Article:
Electric car 'datathon' to be hosted by White House today

The Obama Administration will make at least one more push to promote electric cars as it enters its final two months.

Kai Pfaffenbach/Reuters/File
A battery charger sign for electric cars is painted on the ground of a parking ground near the soccer stadium in Wolfsburg, Germany

The Obama Administration will make at least one more push to promote electric cars as it enters its final two months.

The White House will hold its first-ever "Electric Vehicle Datathon" today, with the goal of devising ways to use data to increase electric-car adoption.

Held in concert with the Department of Energy and four of its national laboratories, the event will bring electric-car stakeholders together with representatives from the "software-development and data-analysis communities," according to the White House.

Charging-network operators, automakers, and city and state governments will also be represented at the "datathon," according to a White House blog post.

Participants will "review currently available data, identify opportunities for improvement, and discuss new data sets and approaches that can enable EVs going forward," the blog post said.

"Topics of conversation" will include what new data sets relevant to electric cars may emerge in the near future, what data local planners need to promote electric-car adoption, and what new information could be revealed by "mashing up" existing data.

The White House anticipates a series of electric-car charging corridors announced earlier this month to be among the potential sources that will generate new data.

The Department of Transportation will establish 48 of these corridors along national highways that cross 35 states and cover almost 25,000 miles.

Existing or planned charging stations will be spaced at least every 50 miles along these routes.

A total of 28 states, electric utilities, carmakers, and other organizations have committed to accelerate charging infrastructure along the corridors.

They may also receive at least some of the $2 billion pledged by Volkswagen over the next 10 years to build zero-emission vehicle charging and fueling infrastructure, part of the settlement addressing the company's use of illegal "defeat device" software in diesel cars to cheat on emissions tests.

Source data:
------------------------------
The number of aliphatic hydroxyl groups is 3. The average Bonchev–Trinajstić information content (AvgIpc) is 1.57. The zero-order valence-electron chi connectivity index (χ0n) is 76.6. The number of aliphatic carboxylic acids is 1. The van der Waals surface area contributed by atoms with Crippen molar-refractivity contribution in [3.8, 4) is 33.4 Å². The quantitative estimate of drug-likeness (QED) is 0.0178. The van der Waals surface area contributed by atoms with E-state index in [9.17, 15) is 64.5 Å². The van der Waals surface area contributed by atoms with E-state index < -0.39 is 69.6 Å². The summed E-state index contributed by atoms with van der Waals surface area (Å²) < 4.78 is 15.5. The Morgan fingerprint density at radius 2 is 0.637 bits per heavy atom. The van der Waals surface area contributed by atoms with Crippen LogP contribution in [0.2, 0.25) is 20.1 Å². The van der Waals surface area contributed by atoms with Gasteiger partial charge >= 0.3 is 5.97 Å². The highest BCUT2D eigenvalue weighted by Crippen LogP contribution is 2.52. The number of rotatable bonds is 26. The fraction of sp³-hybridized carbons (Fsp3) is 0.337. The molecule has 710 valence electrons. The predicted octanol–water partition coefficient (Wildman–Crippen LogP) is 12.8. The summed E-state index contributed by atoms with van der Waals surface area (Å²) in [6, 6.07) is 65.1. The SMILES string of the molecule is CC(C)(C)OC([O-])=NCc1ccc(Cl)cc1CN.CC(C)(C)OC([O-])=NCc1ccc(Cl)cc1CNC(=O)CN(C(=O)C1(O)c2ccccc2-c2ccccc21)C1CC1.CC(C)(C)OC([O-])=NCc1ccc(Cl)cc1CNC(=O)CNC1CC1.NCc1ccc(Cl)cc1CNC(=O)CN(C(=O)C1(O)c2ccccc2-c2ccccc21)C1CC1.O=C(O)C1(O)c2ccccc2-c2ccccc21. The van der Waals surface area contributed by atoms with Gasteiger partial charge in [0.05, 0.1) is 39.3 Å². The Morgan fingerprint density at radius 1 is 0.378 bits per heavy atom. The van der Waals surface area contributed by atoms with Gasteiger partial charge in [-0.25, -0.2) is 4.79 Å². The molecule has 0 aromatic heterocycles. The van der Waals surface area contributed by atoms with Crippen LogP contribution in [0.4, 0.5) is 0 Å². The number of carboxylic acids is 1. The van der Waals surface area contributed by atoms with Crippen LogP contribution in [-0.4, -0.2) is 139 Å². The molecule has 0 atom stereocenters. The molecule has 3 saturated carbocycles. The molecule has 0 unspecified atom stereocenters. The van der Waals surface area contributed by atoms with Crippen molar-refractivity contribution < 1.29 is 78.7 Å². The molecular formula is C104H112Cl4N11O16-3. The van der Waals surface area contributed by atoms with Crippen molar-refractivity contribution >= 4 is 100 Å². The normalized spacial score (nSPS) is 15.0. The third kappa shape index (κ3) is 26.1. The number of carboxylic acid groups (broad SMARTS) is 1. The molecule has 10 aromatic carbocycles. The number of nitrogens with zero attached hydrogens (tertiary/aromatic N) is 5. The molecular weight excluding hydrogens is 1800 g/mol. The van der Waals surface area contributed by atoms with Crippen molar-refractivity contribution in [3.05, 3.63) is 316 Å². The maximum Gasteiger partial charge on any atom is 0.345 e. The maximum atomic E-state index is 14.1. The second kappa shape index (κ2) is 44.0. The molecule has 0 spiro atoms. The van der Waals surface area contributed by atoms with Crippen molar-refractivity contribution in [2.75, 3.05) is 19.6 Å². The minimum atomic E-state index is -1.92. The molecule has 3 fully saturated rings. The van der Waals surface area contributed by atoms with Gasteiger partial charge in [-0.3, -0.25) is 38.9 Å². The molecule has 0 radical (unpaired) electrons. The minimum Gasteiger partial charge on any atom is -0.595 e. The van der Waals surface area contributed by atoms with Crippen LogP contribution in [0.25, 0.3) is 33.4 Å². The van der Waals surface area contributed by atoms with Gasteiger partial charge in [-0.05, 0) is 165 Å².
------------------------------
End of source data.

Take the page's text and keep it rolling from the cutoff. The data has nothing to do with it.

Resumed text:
Alongside the charging-corridor initiative, the White House announced plans to partner with 24 state and local governments to add more plug-in electric vehicles to their fleets.

It also commissioned two separate Department of Energy studies on optimal scenarios for the deployment of electric-car charging infrastructure.

The Energy Department also continues to run its Workplace Charging Challenge, which now has more than 250 members.

You've read  of  free articles. Subscribe to continue.

Dear Reader,

About a year ago, I happened upon this statement about the Monitor in the Harvard Business Review – under the charming heading of “do things that don’t interest you”:

“Many things that end up” being meaningful, writes social scientist Joseph Grenny, “have come from conference workshops, articles, or online videos that began as a chore and ended with an insight. My work in Kenya, for example, was heavily influenced by a Christian Science Monitor article I had forced myself to read 10 years earlier. Sometimes, we call things ‘boring’ simply because they lie outside the box we are currently in.”

If you were to come up with a punchline to a joke about the Monitor, that would probably be it. We’re seen as being global, fair, insightful, and perhaps a bit too earnest. We’re the bran muffin of journalism.

But you know what? We change lives. And I’m going to argue that we change lives precisely because we force open that too-small box that most human beings think they live in.

The Monitor is a peculiar little publication that’s hard for the world to figure out. We’re run by a church, but we’re not only for church members and we’re not about converting people. We’re known as being fair even as the world becomes as polarized as at any time since the newspaper’s founding in 1908.

We have a mission beyond circulation, we want to bridge divides. We’re about kicking down the door of thought everywhere and saying, “You are bigger and more capable than you realize. And we can prove it.”

If you’re looking for bran muffin journalism, you can subscribe to the Monitor for $15. You’ll get the Monitor Weekly magazine, the Monitor Daily email, and unlimited access to CSMonitor.com.

QR Code to Electric car 'datathon' to be hosted by White House today
Read this article in
https://www.csmonitor.com/Business/In-Gear/2016/1129/Electric-car-datathon-to-be-hosted-by-White-House-today
QR Code to Subscription page
Start your subscription today
https://www.csmonitor.com/subscribe